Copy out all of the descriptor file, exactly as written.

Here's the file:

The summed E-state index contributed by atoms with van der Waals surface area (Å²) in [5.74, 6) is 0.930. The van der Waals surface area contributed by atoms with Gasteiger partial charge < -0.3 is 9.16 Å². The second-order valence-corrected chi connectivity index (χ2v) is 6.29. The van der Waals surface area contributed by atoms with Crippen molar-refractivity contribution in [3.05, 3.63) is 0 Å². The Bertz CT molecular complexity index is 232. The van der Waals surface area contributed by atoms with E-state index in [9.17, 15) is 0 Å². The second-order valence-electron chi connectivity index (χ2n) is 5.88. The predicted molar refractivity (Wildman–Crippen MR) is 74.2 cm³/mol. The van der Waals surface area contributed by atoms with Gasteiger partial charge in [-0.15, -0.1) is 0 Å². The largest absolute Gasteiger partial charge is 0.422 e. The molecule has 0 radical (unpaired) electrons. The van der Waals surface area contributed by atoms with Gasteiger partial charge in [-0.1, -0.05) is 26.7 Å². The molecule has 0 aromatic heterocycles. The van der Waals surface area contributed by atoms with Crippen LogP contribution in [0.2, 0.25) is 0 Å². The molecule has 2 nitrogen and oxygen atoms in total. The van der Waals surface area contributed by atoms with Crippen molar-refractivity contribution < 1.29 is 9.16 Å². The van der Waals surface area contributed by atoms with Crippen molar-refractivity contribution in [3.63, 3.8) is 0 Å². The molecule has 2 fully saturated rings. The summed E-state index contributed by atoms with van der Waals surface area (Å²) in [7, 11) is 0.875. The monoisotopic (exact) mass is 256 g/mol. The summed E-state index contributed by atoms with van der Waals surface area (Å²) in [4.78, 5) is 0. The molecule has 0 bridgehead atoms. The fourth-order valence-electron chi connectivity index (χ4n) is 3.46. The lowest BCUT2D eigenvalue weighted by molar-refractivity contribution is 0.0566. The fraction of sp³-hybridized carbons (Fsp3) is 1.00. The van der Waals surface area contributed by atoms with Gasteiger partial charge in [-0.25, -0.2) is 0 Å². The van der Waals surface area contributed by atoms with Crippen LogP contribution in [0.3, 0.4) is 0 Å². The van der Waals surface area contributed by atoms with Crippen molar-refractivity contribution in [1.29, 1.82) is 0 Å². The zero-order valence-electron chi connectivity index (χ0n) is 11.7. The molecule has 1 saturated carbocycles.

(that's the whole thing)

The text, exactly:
The summed E-state index contributed by atoms with van der Waals surface area (Å²) in [5.74, 6) is 0.930. The van der Waals surface area contributed by atoms with Gasteiger partial charge < -0.3 is 9.16 Å². The second-order valence-corrected chi connectivity index (χ2v) is 6.29. The van der Waals surface area contributed by atoms with Crippen molar-refractivity contribution in [3.05, 3.63) is 0 Å². The Bertz CT molecular complexity index is 232. The van der Waals surface area contributed by atoms with E-state index in [9.17, 15) is 0 Å². The second-order valence-electron chi connectivity index (χ2n) is 5.88. The predicted molar refractivity (Wildman–Crippen MR) is 74.2 cm³/mol. The van der Waals surface area contributed by atoms with Gasteiger partial charge in [-0.15, -0.1) is 0 Å². The largest absolute Gasteiger partial charge is 0.422 e. The molecule has 0 radical (unpaired) electrons. The van der Waals surface area contributed by atoms with Gasteiger partial charge in [-0.1, -0.05) is 26.7 Å². The molecule has 0 aromatic heterocycles. The van der Waals surface area contributed by atoms with Crippen LogP contribution in [0.2, 0.25) is 0 Å². The molecule has 2 nitrogen and oxygen atoms in total. The van der Waals surface area contributed by atoms with Crippen molar-refractivity contribution < 1.29 is 9.16 Å². The van der Waals surface area contributed by atoms with Crippen molar-refractivity contribution in [3.63, 3.8) is 0 Å². The molecule has 2 fully saturated rings. The summed E-state index contributed by atoms with van der Waals surface area (Å²) in [7, 11) is 0.875. The monoisotopic (exact) mass is 256 g/mol. The summed E-state index contributed by atoms with van der Waals surface area (Å²) in [4.78, 5) is 0. The molecule has 0 bridgehead atoms. The fourth-order valence-electron chi connectivity index (χ4n) is 3.46. The lowest BCUT2D eigenvalue weighted by molar-refractivity contribution is 0.0566. The fraction of sp³-hybridized carbons (Fsp3) is 1.00. The van der Waals surface area contributed by atoms with Gasteiger partial charge in [-0.25, -0.2) is 0 Å². The van der Waals surface area contributed by atoms with Crippen LogP contribution in [0.3, 0.4) is 0 Å². The van der Waals surface area contributed by atoms with Crippen molar-refractivity contribution in [1.29, 1.82) is 0 Å². The zero-order valence-electron chi connectivity index (χ0n) is 11.7. The molecule has 1 saturated carbocycles.